Farewell, Mowser, We Hardly Knew You
The argument up to now has been simply that there are roughly 3 billion phones out there, and that when these phones get on the Internet, their vast numbers will outweigh PCs and tilt the market towards mobile as the primary web device. The problem is that these billions of users *haven't* gotten on the Internet, and they won't until the experience is better and access to the web is barrier-free - and that means better devices and "full browsers". Let's face it, you really aren't going to spend any real time or effort browsing the web on your mobile phone unless you're using Opera Mini, or have a smart phone with a decent browser - as any other option is a waste of time, effort and money. Users recognize this, and have made it very clear they won't be using the "Mobile Web" as a substitute for better browsers, rather they'll just stay away completely.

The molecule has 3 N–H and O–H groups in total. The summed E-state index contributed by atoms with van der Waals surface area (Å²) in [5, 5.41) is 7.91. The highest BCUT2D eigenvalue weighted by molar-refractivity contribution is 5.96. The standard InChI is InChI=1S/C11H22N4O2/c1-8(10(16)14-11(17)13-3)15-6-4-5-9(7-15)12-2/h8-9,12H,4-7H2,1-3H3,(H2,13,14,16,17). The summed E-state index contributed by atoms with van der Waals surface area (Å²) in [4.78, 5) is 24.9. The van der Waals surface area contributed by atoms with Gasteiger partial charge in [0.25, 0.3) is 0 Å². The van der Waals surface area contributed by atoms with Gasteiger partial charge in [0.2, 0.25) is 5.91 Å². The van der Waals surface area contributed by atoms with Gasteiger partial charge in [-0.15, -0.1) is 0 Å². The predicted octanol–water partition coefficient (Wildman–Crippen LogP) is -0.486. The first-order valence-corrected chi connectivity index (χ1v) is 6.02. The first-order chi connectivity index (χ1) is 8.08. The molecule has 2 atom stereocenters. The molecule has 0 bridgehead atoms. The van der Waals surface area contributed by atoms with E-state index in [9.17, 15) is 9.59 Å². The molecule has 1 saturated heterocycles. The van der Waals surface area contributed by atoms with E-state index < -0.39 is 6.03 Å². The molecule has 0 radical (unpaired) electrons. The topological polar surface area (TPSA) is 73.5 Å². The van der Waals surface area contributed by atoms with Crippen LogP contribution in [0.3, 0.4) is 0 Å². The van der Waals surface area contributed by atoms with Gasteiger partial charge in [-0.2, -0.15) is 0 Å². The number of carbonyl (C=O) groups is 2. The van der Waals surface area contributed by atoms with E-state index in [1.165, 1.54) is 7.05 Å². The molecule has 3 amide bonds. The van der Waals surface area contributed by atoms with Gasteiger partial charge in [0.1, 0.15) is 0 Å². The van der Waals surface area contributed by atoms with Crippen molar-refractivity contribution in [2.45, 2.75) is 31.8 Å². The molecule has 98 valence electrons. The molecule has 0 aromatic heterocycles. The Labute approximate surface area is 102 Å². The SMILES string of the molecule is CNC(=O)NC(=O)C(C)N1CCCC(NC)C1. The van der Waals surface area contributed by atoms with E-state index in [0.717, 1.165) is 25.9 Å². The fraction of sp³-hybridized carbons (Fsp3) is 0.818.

The original strategy around Mowser was pretty simple - provide a service which helps websites go mobile, helps mobile sites connect to the regular web, and helps users access the web from any handset. By adapting every website on the planet, theoretically Mowser has an unlimited amount of content to serve up - and though none of that content is directly monetizable, the plan was to capture enough ancillary traffic to make it worth while.
Unsurprisingly, Beattie says what little traffic he was able to attract was mostly pornography. But mold always grows where there's no sunshine. So squashing the Web to fit on your device would appear to be a non-starter. The devices will have to be made to accommodate the Web, or die on the vine. By the way, Russell mentioned he wouldn't mind a job offer right about now. He should post that on the Internet somehow.